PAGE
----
Gilbert VASSART group


Stem cells of the digestive tract:

role in development, homeostasis and regeneration













Tissues from the digestive tract, such as the small intestine or the stomach, are amongst the epithelia with the highest self-renewing capacity in adult mammals, and thereby represent an excellent model system to study stem cell biology. Under homeostatic conditions, the constant renewal is ensured by an active pool of adult stem cells that are characterized by a high proliferation rate and expression of the G protein coupled receptors Lgr4 and Lgr5 (Leucine-rich repeat G-protein coupled receptors 4/5). In the recent years, increasing evidence is accumulating for the existence of wide cellular plasticity, especially in case of regeneration occurring after epithelial injury. Reserve pools of quiescent stem cells can then be activated to maintain tissue homeostasis and, in some cases, cells committed to a differentiated fate can dedifferentiate to a stem cell-like state [for review, Fernandez-Vallone and Garcia, 2016].
The goal of our research group is to better understand the molecular and cellular mechanisms that contribute to tissue development, homeostasis and regeneration in epithelia of the digestive tract. The system used for our studies is the mouse model. We combine two kind of approaches: i) an in vivo approach, via phenotypical analysis of transgenic knock-in, knockout and Cre recombinase lines and ii) an ex vivo approach, through studies on primary cultures of mouse stem cells which can grow as organoids and keep self-renewing and differentiating for indefinite periods in a Petri dish.










    Stem cells, Lgr receptors and homeostasis



One of our aims is to molecularly dissect the biological function of the Lgrs 4/5/6 receptors under homeostatic conditions. These receptors share structural characteristics with the glycoprotein hormone (TSH, LH/CG and FSH) receptors but their natural agonists and downstream signaling pathways appear different from those of classical GPCRs. Currently, Rspondins are considered redundant ligands of the three Lgrs. The identification by the Clevers group of Lgr5 as a specific marker of epithelial adult stem cells in the digestive tract and other tissues [Barker, 2007] has stimulated intense interest, in particular because it is also expressed by cancer initiating cells, mainly associated with activating mutations in the Wnt signaling pathway
Using mouse transgenic knockin/knockout Lgr4 and Lgr5 models together with the ex vivo culture system of mouse intestinal stem cells [Sato, 2009], we and others have previously demonstrated that LGR4 acts as a permissive regulator of the Wnt pathway in the postnatal period, playing an essential role in epithelial stem cell maintenance and differentiation toward the Paneth cell lineage [Mustata, 2011]. While this observation is compatible with Rspondins as being Lgr4 ligands and leading to enhancement of the Wnt pathway, the role of Lgr5 in this pathway remains controversial. Indeed, its deficiency during the mouse prenatal period leads to Wnt overactivation associated with precocious Paneth cell differentiation [Garcia, 2009;Kinzel 2014]. In line with these in vivo studies, and contrary to the prevalent view, LGR5 has been reported to exert a negative regulatory role on tumorigenicity by antagonizing the Wnt cascade in colorectal cancer cell lines via specific recognition of Rspondin2, which would act as a tumour suppressor gene [Walker, 2011; Wu, 2014]. The molecular mechanisms involved in Lgr receptor activation are under investigation. This would help to develop specific drugs to target cancer initiating cells expressing the Lgr receptors.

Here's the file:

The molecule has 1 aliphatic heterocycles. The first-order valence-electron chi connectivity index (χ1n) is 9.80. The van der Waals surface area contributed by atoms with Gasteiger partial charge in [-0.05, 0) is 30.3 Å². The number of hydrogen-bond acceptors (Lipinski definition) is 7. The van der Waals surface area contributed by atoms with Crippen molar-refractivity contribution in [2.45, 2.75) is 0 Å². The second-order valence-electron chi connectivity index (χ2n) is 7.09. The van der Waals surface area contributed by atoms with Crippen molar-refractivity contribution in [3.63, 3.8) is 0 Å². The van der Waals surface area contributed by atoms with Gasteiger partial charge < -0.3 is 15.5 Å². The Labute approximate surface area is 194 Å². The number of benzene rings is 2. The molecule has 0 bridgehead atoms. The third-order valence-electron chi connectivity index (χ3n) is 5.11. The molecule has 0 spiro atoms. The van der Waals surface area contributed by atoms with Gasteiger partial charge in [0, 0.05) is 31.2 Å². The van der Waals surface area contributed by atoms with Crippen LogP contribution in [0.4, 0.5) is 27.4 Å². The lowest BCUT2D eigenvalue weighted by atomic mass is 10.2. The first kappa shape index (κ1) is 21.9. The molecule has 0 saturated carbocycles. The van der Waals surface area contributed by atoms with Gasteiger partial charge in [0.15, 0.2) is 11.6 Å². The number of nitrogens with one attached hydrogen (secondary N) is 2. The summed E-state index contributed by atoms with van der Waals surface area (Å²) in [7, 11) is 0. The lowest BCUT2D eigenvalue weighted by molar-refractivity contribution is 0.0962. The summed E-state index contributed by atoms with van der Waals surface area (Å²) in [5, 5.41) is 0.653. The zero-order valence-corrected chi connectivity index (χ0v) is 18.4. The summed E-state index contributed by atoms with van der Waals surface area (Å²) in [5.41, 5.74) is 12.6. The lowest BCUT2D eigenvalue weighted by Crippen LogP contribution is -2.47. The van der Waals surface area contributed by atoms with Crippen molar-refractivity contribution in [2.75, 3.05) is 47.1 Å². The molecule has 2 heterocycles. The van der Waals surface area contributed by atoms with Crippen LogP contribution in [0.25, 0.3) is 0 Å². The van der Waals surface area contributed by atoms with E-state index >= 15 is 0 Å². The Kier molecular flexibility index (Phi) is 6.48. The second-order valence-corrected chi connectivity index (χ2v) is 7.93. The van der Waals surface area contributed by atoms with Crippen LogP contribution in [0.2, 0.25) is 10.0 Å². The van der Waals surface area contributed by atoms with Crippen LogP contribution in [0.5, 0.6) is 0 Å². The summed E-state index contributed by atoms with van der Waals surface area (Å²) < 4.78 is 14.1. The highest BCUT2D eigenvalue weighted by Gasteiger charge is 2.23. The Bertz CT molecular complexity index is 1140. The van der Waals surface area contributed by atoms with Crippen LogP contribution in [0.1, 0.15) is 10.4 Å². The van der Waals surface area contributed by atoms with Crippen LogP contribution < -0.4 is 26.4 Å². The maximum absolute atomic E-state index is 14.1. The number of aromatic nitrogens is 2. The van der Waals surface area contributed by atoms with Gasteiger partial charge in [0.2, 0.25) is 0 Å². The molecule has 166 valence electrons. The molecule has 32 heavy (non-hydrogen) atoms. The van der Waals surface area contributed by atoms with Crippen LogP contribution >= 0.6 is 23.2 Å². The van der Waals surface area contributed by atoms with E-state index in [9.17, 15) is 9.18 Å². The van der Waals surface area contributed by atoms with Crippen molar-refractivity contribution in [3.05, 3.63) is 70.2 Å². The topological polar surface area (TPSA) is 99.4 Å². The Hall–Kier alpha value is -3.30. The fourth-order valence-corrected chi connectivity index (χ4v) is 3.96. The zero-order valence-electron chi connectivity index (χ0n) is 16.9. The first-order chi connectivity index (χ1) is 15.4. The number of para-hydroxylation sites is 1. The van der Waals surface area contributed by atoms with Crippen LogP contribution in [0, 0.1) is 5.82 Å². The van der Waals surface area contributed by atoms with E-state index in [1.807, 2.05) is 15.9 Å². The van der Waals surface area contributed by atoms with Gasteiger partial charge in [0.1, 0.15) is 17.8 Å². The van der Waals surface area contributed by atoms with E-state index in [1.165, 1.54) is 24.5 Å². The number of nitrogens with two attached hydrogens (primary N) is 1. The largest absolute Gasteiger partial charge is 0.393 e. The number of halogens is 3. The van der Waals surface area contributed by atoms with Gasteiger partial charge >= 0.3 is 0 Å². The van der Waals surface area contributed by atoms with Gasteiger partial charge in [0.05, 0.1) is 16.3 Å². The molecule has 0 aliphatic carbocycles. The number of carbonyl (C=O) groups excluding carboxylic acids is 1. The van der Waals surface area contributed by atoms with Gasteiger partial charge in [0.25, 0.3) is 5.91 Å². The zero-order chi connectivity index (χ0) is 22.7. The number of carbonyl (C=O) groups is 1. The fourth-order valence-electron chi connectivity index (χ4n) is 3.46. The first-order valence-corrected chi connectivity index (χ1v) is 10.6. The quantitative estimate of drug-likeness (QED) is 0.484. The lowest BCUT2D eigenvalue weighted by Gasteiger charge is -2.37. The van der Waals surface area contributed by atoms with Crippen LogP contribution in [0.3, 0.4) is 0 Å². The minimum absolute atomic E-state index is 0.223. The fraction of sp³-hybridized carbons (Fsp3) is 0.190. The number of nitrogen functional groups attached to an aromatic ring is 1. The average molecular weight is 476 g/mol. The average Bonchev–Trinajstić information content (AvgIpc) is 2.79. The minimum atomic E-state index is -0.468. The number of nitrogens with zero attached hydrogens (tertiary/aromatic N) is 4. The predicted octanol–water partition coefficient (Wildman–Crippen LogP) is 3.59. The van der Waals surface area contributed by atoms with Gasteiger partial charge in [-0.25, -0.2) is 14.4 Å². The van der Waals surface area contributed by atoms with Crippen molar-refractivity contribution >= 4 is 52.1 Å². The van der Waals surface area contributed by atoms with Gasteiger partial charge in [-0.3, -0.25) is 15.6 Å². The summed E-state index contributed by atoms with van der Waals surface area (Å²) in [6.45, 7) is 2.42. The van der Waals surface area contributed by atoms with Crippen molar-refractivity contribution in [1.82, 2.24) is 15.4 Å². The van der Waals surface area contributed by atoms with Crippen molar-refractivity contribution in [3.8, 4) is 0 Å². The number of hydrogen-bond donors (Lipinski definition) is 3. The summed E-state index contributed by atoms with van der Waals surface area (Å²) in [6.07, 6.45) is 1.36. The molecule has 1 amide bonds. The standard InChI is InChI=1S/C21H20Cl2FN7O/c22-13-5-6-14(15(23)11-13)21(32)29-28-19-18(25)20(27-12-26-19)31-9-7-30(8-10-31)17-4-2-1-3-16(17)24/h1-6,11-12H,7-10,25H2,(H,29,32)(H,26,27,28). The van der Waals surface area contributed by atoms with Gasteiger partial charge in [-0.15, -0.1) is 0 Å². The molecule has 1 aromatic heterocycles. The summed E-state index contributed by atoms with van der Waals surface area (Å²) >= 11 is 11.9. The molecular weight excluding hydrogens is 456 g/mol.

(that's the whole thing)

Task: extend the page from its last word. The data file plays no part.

Developmental progenitors and cell markers

We have isolated and characterized the murine fetal intestinal and gastric progenitor cells using the three dimensional ex vivo culture system and by lineage tracing in vivo. Our results have shown that these epithelia in mammals are generated in two separate waves – a fetal and an adult one - which depend on two different types of stem cells. Ex vivo, these two kinds of self-renewing cells generate different types of tridimensional structures, growing as spheroids and organoids, respectively [Mustata, 2013, Fernandez-Vallone et al., 2016]. Some of the progenitor markers have been identified in fetal spheroids, such as Trop2 (tacstd2) or Cnx43 (Gja1).


A general protocol for ex vivo culture of these progenitors is available (Fernadez-Vallone et al, 2017a).




    Stem cells and tissue regeneration

We also study the various kinds of stem/progenitor cells that can be reactivated under regenerative conditions following different types of tissue damages in order to identify new cell markers with potential interest in the pathophysiology of inflammatory bowel diseases or in cancer. The regenerative capacity of an adult tissue has been correlated to the presence of undifferentiated stem cells or to the plasticity of differentiated cells. We have recently shown that epithelial injury in the mouse adult glandular stomach induces a regenerative process associated with partial re-expression of a fetal program (Fernandez-Vallone et al., 2016). The function, if any, of several markers common to the fetal progenitors and adult regenerating cells, is currently under study in vivo and ex vivo.


A general protocol for ex vivo culture of these regenerating cells  is available (Fernadez-Vallone et al, 2017b).






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